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Suggestions for naming Assessments

  • When naming Assessments, you may find it helpful to adopt a particular naming schema, or a naming strategy may have been implemented for your organisation. Examples of such schemas might be the addition of names, dates, class names or codes, campuses, rooms or other details in specific places in the Assessment name.
  • Remember that you may not be the only person viewing the Assessment you create, and also that the Learners themselves will be able to see the title of the Assessment. Try to use an Assessment name that will make sense to other people and the Learners, and avoid using any terms or descriptions that could be confusing or inadvertently cause offence.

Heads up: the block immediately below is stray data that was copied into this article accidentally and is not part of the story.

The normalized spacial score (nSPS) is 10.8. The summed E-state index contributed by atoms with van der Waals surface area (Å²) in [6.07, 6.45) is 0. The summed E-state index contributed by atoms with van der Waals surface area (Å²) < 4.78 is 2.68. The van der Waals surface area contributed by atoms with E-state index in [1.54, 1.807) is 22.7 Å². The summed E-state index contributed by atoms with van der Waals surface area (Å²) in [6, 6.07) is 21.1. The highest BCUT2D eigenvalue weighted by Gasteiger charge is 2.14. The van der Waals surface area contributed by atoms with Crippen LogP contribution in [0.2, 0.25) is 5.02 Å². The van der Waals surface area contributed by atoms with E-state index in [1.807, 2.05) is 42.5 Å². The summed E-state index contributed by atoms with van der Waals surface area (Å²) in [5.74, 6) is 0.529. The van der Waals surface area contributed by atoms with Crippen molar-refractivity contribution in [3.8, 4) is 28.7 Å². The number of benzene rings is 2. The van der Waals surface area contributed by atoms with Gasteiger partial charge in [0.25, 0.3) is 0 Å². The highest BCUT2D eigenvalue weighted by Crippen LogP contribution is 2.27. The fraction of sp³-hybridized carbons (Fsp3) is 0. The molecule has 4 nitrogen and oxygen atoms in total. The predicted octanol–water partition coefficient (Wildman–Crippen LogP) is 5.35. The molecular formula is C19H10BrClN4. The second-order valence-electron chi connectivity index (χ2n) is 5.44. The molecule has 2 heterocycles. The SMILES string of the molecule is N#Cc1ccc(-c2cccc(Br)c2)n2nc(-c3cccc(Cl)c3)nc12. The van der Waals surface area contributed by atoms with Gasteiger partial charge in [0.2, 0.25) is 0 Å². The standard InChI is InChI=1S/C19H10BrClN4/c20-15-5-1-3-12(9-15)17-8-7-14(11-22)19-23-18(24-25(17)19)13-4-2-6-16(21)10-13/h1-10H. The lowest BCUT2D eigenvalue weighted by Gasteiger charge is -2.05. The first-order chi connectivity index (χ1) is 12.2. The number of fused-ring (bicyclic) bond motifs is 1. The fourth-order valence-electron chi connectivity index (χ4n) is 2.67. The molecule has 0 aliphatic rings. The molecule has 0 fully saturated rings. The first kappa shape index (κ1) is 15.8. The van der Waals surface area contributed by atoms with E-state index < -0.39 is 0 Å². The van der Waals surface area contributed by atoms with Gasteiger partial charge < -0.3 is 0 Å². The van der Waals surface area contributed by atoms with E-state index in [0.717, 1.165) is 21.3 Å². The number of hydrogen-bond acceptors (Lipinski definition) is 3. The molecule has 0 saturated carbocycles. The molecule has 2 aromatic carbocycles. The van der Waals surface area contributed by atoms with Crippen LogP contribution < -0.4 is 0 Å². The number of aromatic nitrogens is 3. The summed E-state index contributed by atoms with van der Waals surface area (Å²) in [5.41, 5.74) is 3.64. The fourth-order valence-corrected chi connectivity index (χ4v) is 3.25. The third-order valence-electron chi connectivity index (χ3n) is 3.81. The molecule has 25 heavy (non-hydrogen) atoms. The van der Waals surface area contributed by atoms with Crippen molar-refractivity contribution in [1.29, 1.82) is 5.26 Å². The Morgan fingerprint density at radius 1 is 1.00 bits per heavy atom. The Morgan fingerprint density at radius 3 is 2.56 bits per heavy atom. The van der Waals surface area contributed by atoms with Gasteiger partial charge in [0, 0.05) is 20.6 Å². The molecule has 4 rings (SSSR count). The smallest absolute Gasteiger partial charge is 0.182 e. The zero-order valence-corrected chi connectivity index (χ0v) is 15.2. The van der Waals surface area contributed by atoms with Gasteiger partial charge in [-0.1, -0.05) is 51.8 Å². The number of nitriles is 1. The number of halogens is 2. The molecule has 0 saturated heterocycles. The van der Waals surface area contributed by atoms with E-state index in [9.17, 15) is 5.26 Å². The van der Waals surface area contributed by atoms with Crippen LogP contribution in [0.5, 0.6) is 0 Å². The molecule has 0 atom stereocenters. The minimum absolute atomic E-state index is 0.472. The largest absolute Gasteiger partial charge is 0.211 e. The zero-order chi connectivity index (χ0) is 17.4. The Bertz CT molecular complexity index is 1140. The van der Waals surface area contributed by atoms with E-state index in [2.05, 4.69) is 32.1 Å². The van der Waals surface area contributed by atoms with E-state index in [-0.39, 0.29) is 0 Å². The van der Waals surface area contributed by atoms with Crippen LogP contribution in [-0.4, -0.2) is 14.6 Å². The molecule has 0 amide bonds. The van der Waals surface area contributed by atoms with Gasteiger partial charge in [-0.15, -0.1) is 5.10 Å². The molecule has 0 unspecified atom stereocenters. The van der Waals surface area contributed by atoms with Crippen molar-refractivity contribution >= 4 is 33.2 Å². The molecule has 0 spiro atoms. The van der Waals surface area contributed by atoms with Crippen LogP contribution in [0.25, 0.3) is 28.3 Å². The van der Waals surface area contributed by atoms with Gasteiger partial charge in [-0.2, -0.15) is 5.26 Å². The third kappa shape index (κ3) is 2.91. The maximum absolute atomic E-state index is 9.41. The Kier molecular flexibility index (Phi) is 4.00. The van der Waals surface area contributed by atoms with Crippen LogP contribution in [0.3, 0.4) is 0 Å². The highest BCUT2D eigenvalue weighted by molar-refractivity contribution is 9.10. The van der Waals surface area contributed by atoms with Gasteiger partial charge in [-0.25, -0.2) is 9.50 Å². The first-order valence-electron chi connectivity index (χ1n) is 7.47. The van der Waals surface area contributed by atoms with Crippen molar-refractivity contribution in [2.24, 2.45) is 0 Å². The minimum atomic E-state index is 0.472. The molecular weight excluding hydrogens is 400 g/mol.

• Make sure that your name makes sense over time. For example, if you are creating an Assessment for the students attending Woodwork 101, and you name it Woodwork 101, remember that, if there are going to be five intakes to this class every year, you will soon have a lot of Assessments with the same name.
  • Avoid names that are likely to be repeated, or are so vague that they don't convey any useful information, such as My Assessment, Test, Reading Assessment, or Maths 1. However, be careful not to go too far in the other direction. An Assessment named Numeracy for Woodwork 101 - Intake 1 - February 2, 2010 - John Smith - Room 432.2 - Part 1 might be useful in certain circumstances, but might cause your list of Assessments to become confusing and difficult to read if used over a period of several years.
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